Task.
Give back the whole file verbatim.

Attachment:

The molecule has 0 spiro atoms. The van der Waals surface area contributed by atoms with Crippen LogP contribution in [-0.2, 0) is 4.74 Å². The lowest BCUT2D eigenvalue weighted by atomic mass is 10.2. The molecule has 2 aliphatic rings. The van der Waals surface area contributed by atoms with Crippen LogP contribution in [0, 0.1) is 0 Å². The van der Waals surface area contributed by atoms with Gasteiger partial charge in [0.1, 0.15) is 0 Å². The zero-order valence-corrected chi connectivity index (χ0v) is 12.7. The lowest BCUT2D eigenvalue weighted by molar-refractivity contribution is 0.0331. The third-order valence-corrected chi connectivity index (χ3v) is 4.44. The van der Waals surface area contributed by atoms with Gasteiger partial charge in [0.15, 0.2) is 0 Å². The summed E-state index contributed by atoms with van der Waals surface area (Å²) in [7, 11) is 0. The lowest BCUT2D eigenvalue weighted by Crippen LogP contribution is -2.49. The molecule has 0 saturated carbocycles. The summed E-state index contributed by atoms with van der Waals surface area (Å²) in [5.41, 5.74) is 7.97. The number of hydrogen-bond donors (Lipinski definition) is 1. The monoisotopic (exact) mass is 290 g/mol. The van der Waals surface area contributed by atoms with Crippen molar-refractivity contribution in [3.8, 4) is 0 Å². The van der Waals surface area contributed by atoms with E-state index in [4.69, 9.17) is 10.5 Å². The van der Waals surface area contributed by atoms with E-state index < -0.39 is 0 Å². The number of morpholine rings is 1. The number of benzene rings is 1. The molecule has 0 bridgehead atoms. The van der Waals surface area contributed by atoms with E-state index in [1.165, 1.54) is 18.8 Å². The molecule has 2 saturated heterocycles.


The molecule has 0 spiro atoms. The van der Waals surface area contributed by atoms with Crippen LogP contribution in [-0.2, 0) is 4.74 Å². The lowest BCUT2D eigenvalue weighted by atomic mass is 10.2. The molecule has 2 aliphatic rings. The van der Waals surface area contributed by atoms with Crippen LogP contribution in [0, 0.1) is 0 Å². The van der Waals surface area contributed by atoms with Gasteiger partial charge in [0.1, 0.15) is 0 Å². The zero-order valence-corrected chi connectivity index (χ0v) is 12.7. The lowest BCUT2D eigenvalue weighted by molar-refractivity contribution is 0.0331. The third-order valence-corrected chi connectivity index (χ3v) is 4.44. The van der Waals surface area contributed by atoms with Gasteiger partial charge in [0.15, 0.2) is 0 Å². The summed E-state index contributed by atoms with van der Waals surface area (Å²) in [7, 11) is 0. The lowest BCUT2D eigenvalue weighted by Crippen LogP contribution is -2.49. The molecule has 0 saturated carbocycles. The summed E-state index contributed by atoms with van der Waals surface area (Å²) in [5.41, 5.74) is 7.97. The number of hydrogen-bond donors (Lipinski definition) is 1. The monoisotopic (exact) mass is 290 g/mol. The van der Waals surface area contributed by atoms with Crippen molar-refractivity contribution in [3.8, 4) is 0 Å². The van der Waals surface area contributed by atoms with E-state index in [4.69, 9.17) is 10.5 Å². The van der Waals surface area contributed by atoms with E-state index < -0.39 is 0 Å². The number of morpholine rings is 1. The number of benzene rings is 1. The molecule has 0 bridgehead atoms. The van der Waals surface area contributed by atoms with E-state index in [1.165, 1.54) is 18.8 Å². The molecule has 2 saturated heterocycles.